Ryan Catalani

Ryan Catalani, a senior visual and media arts major at Emerson College, focuses on the intersections between creativity, technology, and storytelling, with a civic and multicultural emphasis. He graduated from Punahou School in 2011. Since starting at Emerson, he has worked on Proyecto Boston Medellín, a transnational multimedia exhibition, and medellín mi hogar, a documentary archive being created in collaboration with 750 displaced women and their families. He is also the editor-in-chief of The Berkeley Beacon, the college’s student-run newspaper. His photography, design, and video work has been recognized by the EVVY Awards, the college’s annual student awards show. He founded Junction, a monthly cross-disciplinary showcase for creative work at Emerson, and co-founded Bookzingo, a new way for college students to buy and sell textbooks.

Jota Samper, Ph.D.

Jota Samper has been working as an architect and artist for more than 13 years and has been teaching architecture and urban design. He was born and raised in Medellín, Colombia. He studied architecture at the Universidad Nacional de Colombia in Medellín. Since then, he has done art, architectural, urban and civic engagement projects in six countries: Colombia, Panama, the United States, Mexico, India and France. His work has won more than 5 national and international awards, including the Progressive Architecture Award two times. His work, as part of “Small Scale, Big Change: Architectures of Social Engagement” was on exhibit at the 2011 MoMA. His research seeks to understand if policies and practices that have both political and physical implications in the urban context are directly related with the reduction of violence (number of homicides) in Medellin during the 2003–2007 period.

Luis Eduardo Serna
Associate professor and director of the art programs at Universidad Nacional de Colombia, sede Medellin

Since I was 16 years old, I have been working in the audiovisual environment. Starting as an animator making in-betweens in traditional animation projects gave me a glimpse into how narrative works with audiences. Situated in the artistic field and in the theoretical field, my main research project has been to build an expanded experience through telling a story. This way of working gives me the opportunity to write and produce for television. It also gives me the understanding that the effectiveness of a story is not just in its construction and structure, but it is also in the way that people get involved, they way they embrace (or not) the story, not as a final product, but rather as a process of saying something.

As an artist, I have shown my work in the most important Museums and Art Galleries in Colombia, including events such as the Biennial of Art at Bogotá at the MAMBO, the Medellín Biennial at the Museu de Arte Moderno de Medellín, The Young Artist Exhibition at the Santa Fé Gallery, and with other collective exhibitions at the Biblioteca Luis Angel Arango, and the Cámara de Comercio de Medellín. As a writer and producer I am working with projects like Guns N’R4, a road movie project lead by 4B1D Creative Group and The Allegiance Theater.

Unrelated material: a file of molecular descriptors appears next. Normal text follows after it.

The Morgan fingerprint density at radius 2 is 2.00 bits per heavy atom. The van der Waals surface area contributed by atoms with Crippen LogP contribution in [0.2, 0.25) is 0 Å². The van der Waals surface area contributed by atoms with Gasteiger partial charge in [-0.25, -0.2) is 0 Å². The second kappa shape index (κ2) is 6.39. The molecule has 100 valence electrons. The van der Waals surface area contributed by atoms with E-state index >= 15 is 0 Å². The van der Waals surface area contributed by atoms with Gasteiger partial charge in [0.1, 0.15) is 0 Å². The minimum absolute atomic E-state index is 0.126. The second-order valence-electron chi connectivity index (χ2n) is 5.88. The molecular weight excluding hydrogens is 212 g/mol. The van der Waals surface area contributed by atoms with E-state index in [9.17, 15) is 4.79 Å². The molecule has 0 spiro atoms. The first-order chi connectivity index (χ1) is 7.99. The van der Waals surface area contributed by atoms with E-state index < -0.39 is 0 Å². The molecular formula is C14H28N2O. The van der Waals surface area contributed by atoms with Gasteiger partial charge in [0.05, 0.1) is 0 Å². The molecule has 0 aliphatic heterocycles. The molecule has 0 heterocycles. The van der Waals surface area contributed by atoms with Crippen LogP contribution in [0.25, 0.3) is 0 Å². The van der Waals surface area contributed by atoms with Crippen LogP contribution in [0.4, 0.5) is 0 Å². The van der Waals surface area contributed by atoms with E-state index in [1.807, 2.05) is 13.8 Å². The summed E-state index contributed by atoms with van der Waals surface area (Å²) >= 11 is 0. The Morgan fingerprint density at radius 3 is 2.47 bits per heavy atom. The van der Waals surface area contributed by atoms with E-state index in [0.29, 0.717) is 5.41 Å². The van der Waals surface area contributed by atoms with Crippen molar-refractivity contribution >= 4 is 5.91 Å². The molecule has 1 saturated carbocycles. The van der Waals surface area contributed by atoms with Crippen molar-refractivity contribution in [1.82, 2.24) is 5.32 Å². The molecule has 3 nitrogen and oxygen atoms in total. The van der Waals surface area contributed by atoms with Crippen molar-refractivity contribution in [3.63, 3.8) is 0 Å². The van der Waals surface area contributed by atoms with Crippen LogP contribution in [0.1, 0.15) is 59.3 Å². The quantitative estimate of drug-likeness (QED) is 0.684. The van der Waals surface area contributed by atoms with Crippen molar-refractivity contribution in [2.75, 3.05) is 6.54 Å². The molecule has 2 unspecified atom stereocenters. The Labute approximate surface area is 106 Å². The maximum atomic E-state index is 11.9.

As a teacher, I am working at the Universidad Nacional de Colombia in Medellín in the undergraduate program of Fine Arts and the Master’s Program of Visual Arts. In both, I teach constructing narrative into a Fine Arts Project and how this can transcend rhetoric through developing different experiences with works of art. At the Universidad de Antioquia’s Communications Program, I also teach the development of stories for television projects.

Juan Luis Mesa S.
Associate professor of art at Universidad Nacional de Colombia, sede Medellin

Juan Luis Mesa has worked as a professor in the School of Arts at the Universidad Nacional de Colombia in Medellín for 20 years, which has allowed him to develop, in parallel ways, his work as an artist, a teacher and a researcher. He has been especially interested in the relationship between object, space and the city as well as the teaching of sculpture.

He studied art in Medellin and then was awarded a scholarship by the Organization of American States to pursue a Masters degree in Sculpture at the National Autonomous University of Mexico (UNAM) between 1988 and 1991. He became a professor at the Universidad Nacional de Colombia in Medellin in 1993. He has been focused on the teaching of sculpture with an emphasis on the notion of sculptural object, the relationship between object and space and between art and public space.